Dell has cited a lack of customer demand as the reason behind its shift from container data centre fit-outs to a more flexible, modular approach.
Dell has for several years provided internet giants such as Microsoft with modular data centre fitouts made up of traditional 40-foot shipping containers, but there was no shipping container to be seen in its third generation centre launched earlier this week in Adelaide.
Forrest Norrad, vice president of the server group at Dell said the container solution tried to marry objectives around high density and portability, but had to compromise on one to boost the other.
“Extreme mobility” containers represent “a small niche market”, he said.
“We realised that [the shipping container] form factor is very inflexibile and not the most efficient way to go,” he said in an interview with iTnews (see below).
“It was difficult to move and lacked the flexibility to meet different customer needs,” he said. “If one customer needed more power density, they were sort of stuck with what was designed in the container.”
The vendor has instead opted for modular units called PACs which can be pre-configured and snapped into place in a warehouse using cranes.
“An individual customer can have the right need of power, the right level of cooling and the right level of resiliency to meet their needs rather than be constrained by the container solution we may have created for someone else,” Norrad said.
If a data centre park such as Tier 5’s Adelaide facility has the relevant physical space and power in place, Norrad estimates the fitout of a new module to take three months. “But if you have a little bit of site preparation, you can set up a data centre in a warehouse in 30 days,” he said.
Customers can also choose to have servers racked, cabled and tested before the module is dropped into place at a warehouse data centre.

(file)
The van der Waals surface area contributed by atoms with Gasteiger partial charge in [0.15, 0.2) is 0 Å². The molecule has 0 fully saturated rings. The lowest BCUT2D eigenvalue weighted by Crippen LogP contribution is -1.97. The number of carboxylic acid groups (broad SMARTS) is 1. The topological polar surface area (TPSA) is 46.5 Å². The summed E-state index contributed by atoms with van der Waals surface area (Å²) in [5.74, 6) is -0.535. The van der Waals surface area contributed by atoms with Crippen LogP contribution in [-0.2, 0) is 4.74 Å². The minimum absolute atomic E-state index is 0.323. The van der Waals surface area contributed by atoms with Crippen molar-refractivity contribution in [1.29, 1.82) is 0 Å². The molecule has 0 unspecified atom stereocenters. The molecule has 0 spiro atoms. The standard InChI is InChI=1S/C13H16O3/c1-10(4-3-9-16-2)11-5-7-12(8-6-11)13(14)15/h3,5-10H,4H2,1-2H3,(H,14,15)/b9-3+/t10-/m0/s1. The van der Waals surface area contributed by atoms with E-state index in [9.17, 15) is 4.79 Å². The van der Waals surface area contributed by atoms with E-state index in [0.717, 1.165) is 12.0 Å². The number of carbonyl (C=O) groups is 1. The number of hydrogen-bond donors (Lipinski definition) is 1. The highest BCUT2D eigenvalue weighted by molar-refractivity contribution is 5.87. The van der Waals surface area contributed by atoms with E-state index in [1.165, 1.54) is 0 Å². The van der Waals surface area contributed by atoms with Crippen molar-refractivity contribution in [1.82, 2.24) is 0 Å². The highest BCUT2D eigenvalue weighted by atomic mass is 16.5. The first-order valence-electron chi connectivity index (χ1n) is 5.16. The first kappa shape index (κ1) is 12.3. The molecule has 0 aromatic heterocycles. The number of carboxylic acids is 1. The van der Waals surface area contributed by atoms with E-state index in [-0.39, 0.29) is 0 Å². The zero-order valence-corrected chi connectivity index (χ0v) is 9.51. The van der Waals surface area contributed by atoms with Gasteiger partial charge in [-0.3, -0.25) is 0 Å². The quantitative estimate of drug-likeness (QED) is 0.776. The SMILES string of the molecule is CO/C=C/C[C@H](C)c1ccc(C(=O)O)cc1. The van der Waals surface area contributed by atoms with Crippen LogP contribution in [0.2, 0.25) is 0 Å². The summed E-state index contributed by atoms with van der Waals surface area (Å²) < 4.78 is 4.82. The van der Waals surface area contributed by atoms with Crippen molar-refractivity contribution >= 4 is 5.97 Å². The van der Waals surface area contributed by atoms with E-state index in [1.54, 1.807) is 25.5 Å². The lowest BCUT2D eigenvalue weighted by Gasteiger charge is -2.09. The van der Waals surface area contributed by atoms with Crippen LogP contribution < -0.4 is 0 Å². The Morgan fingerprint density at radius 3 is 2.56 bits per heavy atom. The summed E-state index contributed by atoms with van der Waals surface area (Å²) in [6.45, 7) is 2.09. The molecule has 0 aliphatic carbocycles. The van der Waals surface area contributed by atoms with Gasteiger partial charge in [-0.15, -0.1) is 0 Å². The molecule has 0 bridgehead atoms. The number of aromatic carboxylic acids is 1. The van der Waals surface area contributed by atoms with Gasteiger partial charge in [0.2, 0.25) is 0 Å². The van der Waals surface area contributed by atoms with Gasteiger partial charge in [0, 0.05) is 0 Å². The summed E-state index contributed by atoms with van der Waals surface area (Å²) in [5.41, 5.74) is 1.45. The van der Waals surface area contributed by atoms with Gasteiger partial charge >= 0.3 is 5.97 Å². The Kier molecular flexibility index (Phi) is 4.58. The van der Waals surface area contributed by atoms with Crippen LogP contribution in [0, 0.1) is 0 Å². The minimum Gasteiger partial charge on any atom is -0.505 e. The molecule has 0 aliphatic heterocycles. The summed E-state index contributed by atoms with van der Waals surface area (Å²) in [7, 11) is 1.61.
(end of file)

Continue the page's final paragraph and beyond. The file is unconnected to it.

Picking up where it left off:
“The modules are designed to be transported full,” Norrad said. “There is a very carefully engineered set of shock absorbers and isolation elements that allow us to ship fully configured racks.
"We will actually pre-build for many of our customers an IT module with thousands of servers, cable it all up, test it, provision it with software if they want, and then ship the entire unit to their location, land it on their floor, plug it into power, plug it into cooling, and literally have thousands of servers deployed in just a few days.”
Analysts were generally impressed by Dell’s approach.
Ideas International analyst Gary Burgess said that the design brought Dell into line with IBM and HP’s offerings to the corporate market, rather than focusing on massive internet customers.
Gartner analyst Matthew Boom said that modular approaches to data centres “is starting to resonate well with customers, particularly those running out of space, concerned about efficiency and data recovery.”
IBRS analyst James Turner was broadly supportive of the move, but noted that “it seems like a step back in terms of modularity” that may come with a higher price tag.
Dell was “opening up” the modular data centre market “so it is no longer self-contained,” he said.
“You can put in whatever equipment you like - but it has removed the homogeneity of it – which was one of the big advantages of the data centre in a box.”